As that happen we watch with marvelling eyes as what we have dared to invest begins to expand and multiply.
This then deepens our confidence as we take even bigger steps of faith in the investment of our talents the next time.
And so we learn to revel in convergence - the coming together of our true identity (who we are) and our true destiny (what God has called us to steward in faith).
So often it takes a trip to Rubble Town before we experience this alignment of what we do with what we have.
Maybe you're in Rubble Town now.
You've been living life one way, pursuing one particular path, but all that has come crashing down.
Now you find yourself asking who you are (identity), what you were doing with your life (history) and what your real purpose has been all along (destiny).
If you're in that situation now, here are some questions you can ask that will help you to find your buried talents.
These questions are ones that I have felt led to ask in my own rubble as I have had to look for clues about my real talents and my true destiny.
1. Is there a clue in your family history?
Is there something about your parents, your grandparents and even your great grandparents that could be a revelatory hint?
I know that may sound a little off the wall but we are radically shaped by both nature and nurture.
I know that's been true for me.
My birth mother's name was Storey (sounds like story, and I'm now focused very much on that in my new working life).
My adoptive father was a friend of C.S.Lewis, a lover of poetry, a writer and an absolutely fantastic reader of stories...
All these things are part of God's pre-ordained moulding of my personality and gifts.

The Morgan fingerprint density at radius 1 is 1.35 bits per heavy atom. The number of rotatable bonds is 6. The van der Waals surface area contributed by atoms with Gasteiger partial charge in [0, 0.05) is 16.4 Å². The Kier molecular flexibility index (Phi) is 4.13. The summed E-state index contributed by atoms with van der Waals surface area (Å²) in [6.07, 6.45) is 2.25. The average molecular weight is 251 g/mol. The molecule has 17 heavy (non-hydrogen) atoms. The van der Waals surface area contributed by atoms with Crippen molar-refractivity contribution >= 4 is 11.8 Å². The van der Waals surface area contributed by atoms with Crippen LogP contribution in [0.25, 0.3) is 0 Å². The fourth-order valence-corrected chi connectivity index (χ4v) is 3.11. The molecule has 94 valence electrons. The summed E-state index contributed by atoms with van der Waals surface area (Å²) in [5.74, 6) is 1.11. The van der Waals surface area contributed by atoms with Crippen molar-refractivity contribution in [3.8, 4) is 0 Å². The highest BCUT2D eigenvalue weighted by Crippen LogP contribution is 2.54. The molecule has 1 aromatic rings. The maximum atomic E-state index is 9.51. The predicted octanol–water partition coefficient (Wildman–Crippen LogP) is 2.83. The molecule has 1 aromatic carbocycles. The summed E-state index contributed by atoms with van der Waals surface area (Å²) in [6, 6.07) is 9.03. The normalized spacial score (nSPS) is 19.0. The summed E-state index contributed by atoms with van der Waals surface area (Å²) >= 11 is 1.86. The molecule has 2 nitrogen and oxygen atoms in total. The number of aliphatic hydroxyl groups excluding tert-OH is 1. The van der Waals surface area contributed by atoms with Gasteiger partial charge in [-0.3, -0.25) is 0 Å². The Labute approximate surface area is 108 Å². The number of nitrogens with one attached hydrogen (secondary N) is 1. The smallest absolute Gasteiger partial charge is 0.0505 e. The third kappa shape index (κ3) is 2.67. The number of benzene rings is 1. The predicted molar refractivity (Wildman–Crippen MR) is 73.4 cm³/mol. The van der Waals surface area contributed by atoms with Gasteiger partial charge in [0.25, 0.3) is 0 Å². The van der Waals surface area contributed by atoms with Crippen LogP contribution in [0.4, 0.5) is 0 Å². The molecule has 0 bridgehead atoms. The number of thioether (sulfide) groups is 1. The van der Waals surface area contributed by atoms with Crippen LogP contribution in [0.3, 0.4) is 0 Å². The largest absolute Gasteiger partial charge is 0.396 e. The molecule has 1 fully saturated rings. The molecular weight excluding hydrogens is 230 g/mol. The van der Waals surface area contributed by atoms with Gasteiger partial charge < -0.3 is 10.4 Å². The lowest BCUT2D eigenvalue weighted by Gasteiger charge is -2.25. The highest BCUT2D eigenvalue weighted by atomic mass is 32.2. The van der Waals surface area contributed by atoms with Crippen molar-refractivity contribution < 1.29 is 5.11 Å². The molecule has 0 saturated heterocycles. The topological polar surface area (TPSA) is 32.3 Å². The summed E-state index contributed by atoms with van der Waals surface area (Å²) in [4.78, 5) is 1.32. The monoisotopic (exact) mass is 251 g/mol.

They are clues concerning buried talents.
2. Is there a clue in your childhood?
Was there something you felt passionate about as a child or a teen - a hobby, a cause, a nation, an activity?
Is this something that you forgot when the responsibilities and pressures of adult life kicked in?
Did you forget that thing that made you sing when you were young and free?
Did your profession line up with your passion or did it bury it?
I know there were clues in my upbringing.
My childhood was profoundly shaped by storytelling.
I started writing stories at a very young age - the first one about my teddy bear. It was twelve pages long and my poor twin sister had to put up with me reading all of it to her!
How about you?
Chances are there's a forgotten hobby, passion or dream buried somewhere in the rubble.
3. Is there a clue in your voluntary input?
Is there something you have done outside your paid job, your career, your ministry and purely in a voluntary capacity?
Was there something you did for free and without expectation of reward because you loved the activity, the people the cause?
Whatever we voluntarily give time, energy and passion to is a massive clue about our true talents and our deeper destiny.
Looking back, can you see moments where you gave your all to something or someone in a purely voluntary capacity, because it resonated with your core passion?
4. Is there a clue in your moments of convergence?
Sometimes we have moments in our careers or ministries when we are energised by a feeling of alignment.
When I had the honour of being the Vicar of St Andrews Chorleywood I came up with the crazy idea of doing a Narnian Christmas!
For the whole of December the church building was transformed into a Narnian winterland as I shared about Lewis' faith and writings, enlisting my literary background in the process.
That month we saw extraordinary fruit in the number of people whose lives were touched and changed.
And speaking personally, I felt more alive in ordained ministry than I'd ever done or would ever do again.
I felt a sense of alignment between my true self, my true gifts and what I was actually doing in my professional life.
That was a hint about buried talents if ever there was one!
These, then, are just some of the questions the Father has been encouraging me to ask.
They are not taken from any book.
They are from my own personal treasure hunt.
They may be helpful for you as well.
So if you're in Rubble Town, why not start digging for buried talents and treasure?
And as you do, remember what God promises in the Book of Isaiah:
'I will give you hidden treasures, riches stored in secret places.'